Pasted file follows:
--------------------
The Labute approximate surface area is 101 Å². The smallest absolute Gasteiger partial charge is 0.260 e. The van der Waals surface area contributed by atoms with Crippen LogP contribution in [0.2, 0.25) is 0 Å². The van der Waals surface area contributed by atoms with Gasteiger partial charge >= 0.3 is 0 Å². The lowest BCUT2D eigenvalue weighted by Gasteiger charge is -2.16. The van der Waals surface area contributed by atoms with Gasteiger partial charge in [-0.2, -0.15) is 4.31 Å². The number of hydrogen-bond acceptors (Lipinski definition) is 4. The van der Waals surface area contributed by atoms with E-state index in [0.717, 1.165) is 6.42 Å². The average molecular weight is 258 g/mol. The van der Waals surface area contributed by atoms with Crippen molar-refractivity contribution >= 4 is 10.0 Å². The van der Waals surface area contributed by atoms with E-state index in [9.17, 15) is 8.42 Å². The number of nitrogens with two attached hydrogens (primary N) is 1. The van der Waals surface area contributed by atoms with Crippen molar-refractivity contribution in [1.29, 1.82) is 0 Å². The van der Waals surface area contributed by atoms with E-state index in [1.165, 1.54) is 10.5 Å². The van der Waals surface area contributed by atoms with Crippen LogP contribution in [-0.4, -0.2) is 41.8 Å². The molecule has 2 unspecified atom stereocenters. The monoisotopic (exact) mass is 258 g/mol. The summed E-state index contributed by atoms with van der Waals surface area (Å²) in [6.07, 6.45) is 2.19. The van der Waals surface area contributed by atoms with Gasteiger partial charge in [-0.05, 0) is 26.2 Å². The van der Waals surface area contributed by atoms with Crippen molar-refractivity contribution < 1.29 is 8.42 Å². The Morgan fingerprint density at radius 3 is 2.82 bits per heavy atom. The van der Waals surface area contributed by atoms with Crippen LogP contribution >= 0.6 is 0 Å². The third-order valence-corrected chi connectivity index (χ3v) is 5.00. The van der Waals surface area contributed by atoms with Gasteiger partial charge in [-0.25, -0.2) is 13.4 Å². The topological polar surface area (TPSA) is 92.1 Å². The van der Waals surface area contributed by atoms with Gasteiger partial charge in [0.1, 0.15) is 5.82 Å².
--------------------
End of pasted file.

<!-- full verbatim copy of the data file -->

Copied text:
The Labute approximate surface area is 101 Å². The smallest absolute Gasteiger partial charge is 0.260 e. The van der Waals surface area contributed by atoms with Crippen LogP contribution in [0.2, 0.25) is 0 Å². The van der Waals surface area contributed by atoms with Gasteiger partial charge >= 0.3 is 0 Å². The lowest BCUT2D eigenvalue weighted by Gasteiger charge is -2.16. The van der Waals surface area contributed by atoms with Gasteiger partial charge in [-0.2, -0.15) is 4.31 Å². The number of hydrogen-bond acceptors (Lipinski definition) is 4. The van der Waals surface area contributed by atoms with E-state index in [0.717, 1.165) is 6.42 Å². The average molecular weight is 258 g/mol. The van der Waals surface area contributed by atoms with Crippen molar-refractivity contribution >= 4 is 10.0 Å². The van der Waals surface area contributed by atoms with E-state index in [9.17, 15) is 8.42 Å². The number of nitrogens with two attached hydrogens (primary N) is 1. The van der Waals surface area contributed by atoms with Crippen molar-refractivity contribution in [1.29, 1.82) is 0 Å². The van der Waals surface area contributed by atoms with E-state index in [1.165, 1.54) is 10.5 Å². The van der Waals surface area contributed by atoms with Crippen LogP contribution in [-0.4, -0.2) is 41.8 Å². The molecule has 2 unspecified atom stereocenters. The monoisotopic (exact) mass is 258 g/mol. The summed E-state index contributed by atoms with van der Waals surface area (Å²) in [6.07, 6.45) is 2.19. The van der Waals surface area contributed by atoms with Gasteiger partial charge in [-0.05, 0) is 26.2 Å². The van der Waals surface area contributed by atoms with Crippen molar-refractivity contribution < 1.29 is 8.42 Å². The Morgan fingerprint density at radius 3 is 2.82 bits per heavy atom. The van der Waals surface area contributed by atoms with Crippen LogP contribution >= 0.6 is 0 Å². The third-order valence-corrected chi connectivity index (χ3v) is 5.00. The van der Waals surface area contributed by atoms with Gasteiger partial charge in [-0.25, -0.2) is 13.4 Å². The topological polar surface area (TPSA) is 92.1 Å². The van der Waals surface area contributed by atoms with Gasteiger partial charge in [0.1, 0.15) is 5.82 Å².